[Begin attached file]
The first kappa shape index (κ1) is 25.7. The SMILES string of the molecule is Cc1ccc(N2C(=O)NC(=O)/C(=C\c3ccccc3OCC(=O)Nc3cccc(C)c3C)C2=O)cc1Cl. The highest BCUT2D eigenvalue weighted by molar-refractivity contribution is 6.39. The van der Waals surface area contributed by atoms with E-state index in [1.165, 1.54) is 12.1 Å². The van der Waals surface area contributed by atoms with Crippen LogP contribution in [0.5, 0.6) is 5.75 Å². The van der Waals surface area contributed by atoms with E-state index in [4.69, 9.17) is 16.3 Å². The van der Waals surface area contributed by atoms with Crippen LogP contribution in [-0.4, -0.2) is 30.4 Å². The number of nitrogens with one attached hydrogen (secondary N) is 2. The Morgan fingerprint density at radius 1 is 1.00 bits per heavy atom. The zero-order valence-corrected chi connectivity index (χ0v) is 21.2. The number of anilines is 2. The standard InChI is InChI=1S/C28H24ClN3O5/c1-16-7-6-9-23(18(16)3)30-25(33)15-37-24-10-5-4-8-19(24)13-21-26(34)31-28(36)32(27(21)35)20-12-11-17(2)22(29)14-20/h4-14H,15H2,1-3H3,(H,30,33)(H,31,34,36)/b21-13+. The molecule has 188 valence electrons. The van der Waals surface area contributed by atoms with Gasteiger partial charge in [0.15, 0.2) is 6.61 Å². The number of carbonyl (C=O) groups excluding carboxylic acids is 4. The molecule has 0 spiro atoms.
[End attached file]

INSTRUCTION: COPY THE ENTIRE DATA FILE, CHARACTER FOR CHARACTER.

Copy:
The first kappa shape index (κ1) is 25.7. The SMILES string of the molecule is Cc1ccc(N2C(=O)NC(=O)/C(=C\c3ccccc3OCC(=O)Nc3cccc(C)c3C)C2=O)cc1Cl. The highest BCUT2D eigenvalue weighted by molar-refractivity contribution is 6.39. The van der Waals surface area contributed by atoms with E-state index in [1.165, 1.54) is 12.1 Å². The van der Waals surface area contributed by atoms with Crippen LogP contribution in [0.5, 0.6) is 5.75 Å². The van der Waals surface area contributed by atoms with E-state index in [4.69, 9.17) is 16.3 Å². The van der Waals surface area contributed by atoms with Crippen LogP contribution in [-0.4, -0.2) is 30.4 Å². The number of nitrogens with one attached hydrogen (secondary N) is 2. The Morgan fingerprint density at radius 1 is 1.00 bits per heavy atom. The zero-order valence-corrected chi connectivity index (χ0v) is 21.2. The number of anilines is 2. The standard InChI is InChI=1S/C28H24ClN3O5/c1-16-7-6-9-23(18(16)3)30-25(33)15-37-24-10-5-4-8-19(24)13-21-26(34)31-28(36)32(27(21)35)20-12-11-17(2)22(29)14-20/h4-14H,15H2,1-3H3,(H,30,33)(H,31,34,36)/b21-13+. The molecule has 188 valence electrons. The van der Waals surface area contributed by atoms with Gasteiger partial charge in [0.15, 0.2) is 6.61 Å². The number of carbonyl (C=O) groups excluding carboxylic acids is 4. The molecule has 0 spiro atoms.